The aftermath of the U.S.-led military campaign in Iraq has left Washington with diminished clout in the region, a Middle East scholar write.
Wednesday marks the 10th anniversary of the U.S.-led invasion of Iraq. Following the Sept. 11 attacks on the United States, the U.S. government said Saddam Hussein's alleged weapons program was too great of a threat to ignore.
Fawaz Gerges, a Middle East scholar at the London School of Economics, writes in the Chatham House journal International Affairs that geopolitical developments since al-Qaida's attacks on the United States have curtailed U.S. influence.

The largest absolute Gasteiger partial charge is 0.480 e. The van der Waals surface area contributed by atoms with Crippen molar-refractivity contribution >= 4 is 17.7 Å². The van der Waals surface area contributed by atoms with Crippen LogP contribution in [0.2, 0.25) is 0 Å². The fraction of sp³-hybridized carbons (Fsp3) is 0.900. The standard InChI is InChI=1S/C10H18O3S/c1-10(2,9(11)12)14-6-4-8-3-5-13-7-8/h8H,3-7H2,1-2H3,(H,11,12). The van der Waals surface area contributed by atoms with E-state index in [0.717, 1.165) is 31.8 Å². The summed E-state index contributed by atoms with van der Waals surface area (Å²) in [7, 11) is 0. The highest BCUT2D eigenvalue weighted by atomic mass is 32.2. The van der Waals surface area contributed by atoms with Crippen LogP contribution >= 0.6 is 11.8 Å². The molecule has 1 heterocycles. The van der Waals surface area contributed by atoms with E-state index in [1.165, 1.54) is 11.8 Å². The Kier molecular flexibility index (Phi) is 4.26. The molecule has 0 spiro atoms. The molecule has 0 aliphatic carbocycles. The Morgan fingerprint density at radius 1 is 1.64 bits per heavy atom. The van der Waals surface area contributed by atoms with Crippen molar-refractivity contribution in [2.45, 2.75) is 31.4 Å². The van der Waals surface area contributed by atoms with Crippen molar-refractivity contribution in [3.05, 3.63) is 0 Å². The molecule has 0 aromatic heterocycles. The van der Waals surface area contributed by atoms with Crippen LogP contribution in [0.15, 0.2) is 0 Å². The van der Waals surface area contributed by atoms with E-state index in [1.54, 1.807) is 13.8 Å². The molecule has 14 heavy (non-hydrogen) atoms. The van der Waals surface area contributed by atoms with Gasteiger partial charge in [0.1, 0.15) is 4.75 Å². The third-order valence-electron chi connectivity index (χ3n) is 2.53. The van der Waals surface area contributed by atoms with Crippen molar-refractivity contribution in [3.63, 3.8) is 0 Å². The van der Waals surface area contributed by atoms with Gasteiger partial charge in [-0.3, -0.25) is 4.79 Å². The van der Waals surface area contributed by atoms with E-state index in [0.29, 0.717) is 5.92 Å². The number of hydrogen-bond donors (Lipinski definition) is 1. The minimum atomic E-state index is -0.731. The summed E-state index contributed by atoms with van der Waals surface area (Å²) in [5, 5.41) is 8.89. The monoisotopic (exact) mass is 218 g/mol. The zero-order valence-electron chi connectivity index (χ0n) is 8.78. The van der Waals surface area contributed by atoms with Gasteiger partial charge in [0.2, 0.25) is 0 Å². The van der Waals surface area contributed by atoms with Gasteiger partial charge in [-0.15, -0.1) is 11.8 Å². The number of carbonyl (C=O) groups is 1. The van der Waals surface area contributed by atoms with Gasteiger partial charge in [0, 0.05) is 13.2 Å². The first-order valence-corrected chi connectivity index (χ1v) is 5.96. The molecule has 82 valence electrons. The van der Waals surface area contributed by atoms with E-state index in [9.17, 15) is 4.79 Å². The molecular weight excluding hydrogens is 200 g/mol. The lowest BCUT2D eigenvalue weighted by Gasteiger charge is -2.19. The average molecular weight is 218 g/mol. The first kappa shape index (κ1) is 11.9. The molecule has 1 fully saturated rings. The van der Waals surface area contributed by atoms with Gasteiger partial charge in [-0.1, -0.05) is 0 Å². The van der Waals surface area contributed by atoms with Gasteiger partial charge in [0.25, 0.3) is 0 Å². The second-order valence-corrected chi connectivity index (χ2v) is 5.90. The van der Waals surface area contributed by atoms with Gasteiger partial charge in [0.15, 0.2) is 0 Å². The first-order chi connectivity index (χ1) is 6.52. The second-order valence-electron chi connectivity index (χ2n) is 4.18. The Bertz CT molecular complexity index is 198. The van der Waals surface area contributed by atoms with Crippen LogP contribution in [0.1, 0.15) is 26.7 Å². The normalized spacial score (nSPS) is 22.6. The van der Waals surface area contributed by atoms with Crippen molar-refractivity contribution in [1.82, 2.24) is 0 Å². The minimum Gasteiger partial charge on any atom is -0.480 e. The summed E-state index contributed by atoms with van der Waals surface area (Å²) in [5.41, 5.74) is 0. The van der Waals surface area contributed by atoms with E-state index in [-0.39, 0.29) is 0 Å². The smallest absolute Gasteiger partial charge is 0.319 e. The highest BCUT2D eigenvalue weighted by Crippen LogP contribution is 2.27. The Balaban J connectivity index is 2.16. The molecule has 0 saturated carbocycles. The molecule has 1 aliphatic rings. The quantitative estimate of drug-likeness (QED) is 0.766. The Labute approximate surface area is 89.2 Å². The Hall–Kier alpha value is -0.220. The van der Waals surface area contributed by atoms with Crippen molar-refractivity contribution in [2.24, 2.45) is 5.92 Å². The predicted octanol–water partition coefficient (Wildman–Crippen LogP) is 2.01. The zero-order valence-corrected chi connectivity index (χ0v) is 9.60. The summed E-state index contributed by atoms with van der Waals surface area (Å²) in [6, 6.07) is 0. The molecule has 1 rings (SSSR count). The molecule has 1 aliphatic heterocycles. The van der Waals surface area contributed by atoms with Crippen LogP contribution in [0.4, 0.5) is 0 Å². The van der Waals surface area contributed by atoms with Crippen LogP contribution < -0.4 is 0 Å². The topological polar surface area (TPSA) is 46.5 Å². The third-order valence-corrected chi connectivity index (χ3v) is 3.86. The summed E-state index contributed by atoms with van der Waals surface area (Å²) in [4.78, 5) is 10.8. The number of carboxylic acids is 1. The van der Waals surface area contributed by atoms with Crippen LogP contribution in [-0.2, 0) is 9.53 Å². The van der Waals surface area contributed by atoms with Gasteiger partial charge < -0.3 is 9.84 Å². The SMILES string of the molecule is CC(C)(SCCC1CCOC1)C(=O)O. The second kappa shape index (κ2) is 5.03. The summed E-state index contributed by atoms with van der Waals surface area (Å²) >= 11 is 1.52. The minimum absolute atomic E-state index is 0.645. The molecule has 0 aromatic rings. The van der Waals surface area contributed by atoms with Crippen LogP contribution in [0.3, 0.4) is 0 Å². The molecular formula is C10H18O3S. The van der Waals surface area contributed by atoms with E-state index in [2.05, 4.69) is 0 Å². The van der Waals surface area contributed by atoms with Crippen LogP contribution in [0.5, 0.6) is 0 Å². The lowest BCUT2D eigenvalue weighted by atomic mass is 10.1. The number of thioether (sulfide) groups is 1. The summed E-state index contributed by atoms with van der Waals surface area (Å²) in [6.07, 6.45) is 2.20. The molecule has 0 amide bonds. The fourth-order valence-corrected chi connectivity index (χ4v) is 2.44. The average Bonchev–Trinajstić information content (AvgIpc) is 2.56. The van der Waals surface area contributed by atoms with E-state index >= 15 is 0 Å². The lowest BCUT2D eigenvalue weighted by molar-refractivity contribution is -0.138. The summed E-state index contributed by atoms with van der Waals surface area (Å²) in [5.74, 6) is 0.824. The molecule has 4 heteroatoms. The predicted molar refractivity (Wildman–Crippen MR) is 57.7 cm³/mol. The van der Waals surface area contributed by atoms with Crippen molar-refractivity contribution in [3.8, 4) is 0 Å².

"A global redistribution of power has curtailed America's freedom of maneuver and exposed its relative decline," he writes. "The Iraq debacle has undermined not only America's moral standing and credibility but also its deterrence strategy."
Iraq has had a series of democratic elections and its oil sector is rebounding since U.S. forces helped remove Saddam Hussein from power. Various political disputes and threats of terrorism, however, are undermining post-war development.
T VNL Comment: Duh. Invading a soverign nation, killing its people, stealing its resources and occupying it for ten years might really make a nation unpopular. Ya think? Just asking....